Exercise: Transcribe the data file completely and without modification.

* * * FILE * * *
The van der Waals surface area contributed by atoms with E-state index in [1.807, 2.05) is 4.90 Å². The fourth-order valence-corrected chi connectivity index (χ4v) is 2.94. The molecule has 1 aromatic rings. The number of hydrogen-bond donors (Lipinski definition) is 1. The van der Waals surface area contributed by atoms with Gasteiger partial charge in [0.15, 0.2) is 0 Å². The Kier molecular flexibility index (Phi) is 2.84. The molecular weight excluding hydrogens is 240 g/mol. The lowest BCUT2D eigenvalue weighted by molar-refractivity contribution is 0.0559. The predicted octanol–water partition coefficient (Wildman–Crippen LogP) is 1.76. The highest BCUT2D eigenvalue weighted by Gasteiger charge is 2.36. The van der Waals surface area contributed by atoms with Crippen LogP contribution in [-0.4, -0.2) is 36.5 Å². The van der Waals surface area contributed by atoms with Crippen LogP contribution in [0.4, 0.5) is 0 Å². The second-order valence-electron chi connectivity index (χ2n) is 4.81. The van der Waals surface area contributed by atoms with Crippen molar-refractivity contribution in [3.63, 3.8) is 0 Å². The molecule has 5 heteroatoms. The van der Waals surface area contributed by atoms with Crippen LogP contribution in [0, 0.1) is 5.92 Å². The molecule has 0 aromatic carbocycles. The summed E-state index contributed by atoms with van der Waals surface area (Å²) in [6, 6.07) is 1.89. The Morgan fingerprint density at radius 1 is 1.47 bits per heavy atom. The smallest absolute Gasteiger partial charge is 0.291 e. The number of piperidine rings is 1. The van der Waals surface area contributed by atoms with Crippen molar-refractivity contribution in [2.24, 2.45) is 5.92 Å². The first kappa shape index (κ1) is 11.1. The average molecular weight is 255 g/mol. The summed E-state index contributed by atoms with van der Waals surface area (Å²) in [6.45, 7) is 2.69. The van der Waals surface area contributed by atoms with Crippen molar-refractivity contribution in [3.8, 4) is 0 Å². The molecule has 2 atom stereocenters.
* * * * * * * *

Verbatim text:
The van der Waals surface area contributed by atoms with E-state index in [1.807, 2.05) is 4.90 Å². The fourth-order valence-corrected chi connectivity index (χ4v) is 2.94. The molecule has 1 aromatic rings. The number of hydrogen-bond donors (Lipinski definition) is 1. The van der Waals surface area contributed by atoms with Gasteiger partial charge in [0.15, 0.2) is 0 Å². The Kier molecular flexibility index (Phi) is 2.84. The molecular weight excluding hydrogens is 240 g/mol. The lowest BCUT2D eigenvalue weighted by molar-refractivity contribution is 0.0559. The predicted octanol–water partition coefficient (Wildman–Crippen LogP) is 1.76. The highest BCUT2D eigenvalue weighted by Gasteiger charge is 2.36. The van der Waals surface area contributed by atoms with Crippen LogP contribution in [-0.4, -0.2) is 36.5 Å². The van der Waals surface area contributed by atoms with Crippen LogP contribution in [0.4, 0.5) is 0 Å². The second-order valence-electron chi connectivity index (χ2n) is 4.81. The van der Waals surface area contributed by atoms with Crippen molar-refractivity contribution in [3.63, 3.8) is 0 Å². The molecule has 5 heteroatoms. The van der Waals surface area contributed by atoms with Crippen LogP contribution in [0, 0.1) is 5.92 Å². The molecule has 0 aromatic carbocycles. The summed E-state index contributed by atoms with van der Waals surface area (Å²) in [6, 6.07) is 1.89. The Morgan fingerprint density at radius 1 is 1.47 bits per heavy atom. The smallest absolute Gasteiger partial charge is 0.291 e. The number of piperidine rings is 1. The van der Waals surface area contributed by atoms with Crippen molar-refractivity contribution in [2.24, 2.45) is 5.92 Å². The first kappa shape index (κ1) is 11.1. The average molecular weight is 255 g/mol. The summed E-state index contributed by atoms with van der Waals surface area (Å²) in [6.45, 7) is 2.69. The van der Waals surface area contributed by atoms with Crippen molar-refractivity contribution in [3.8, 4) is 0 Å². The molecule has 2 atom stereocenters.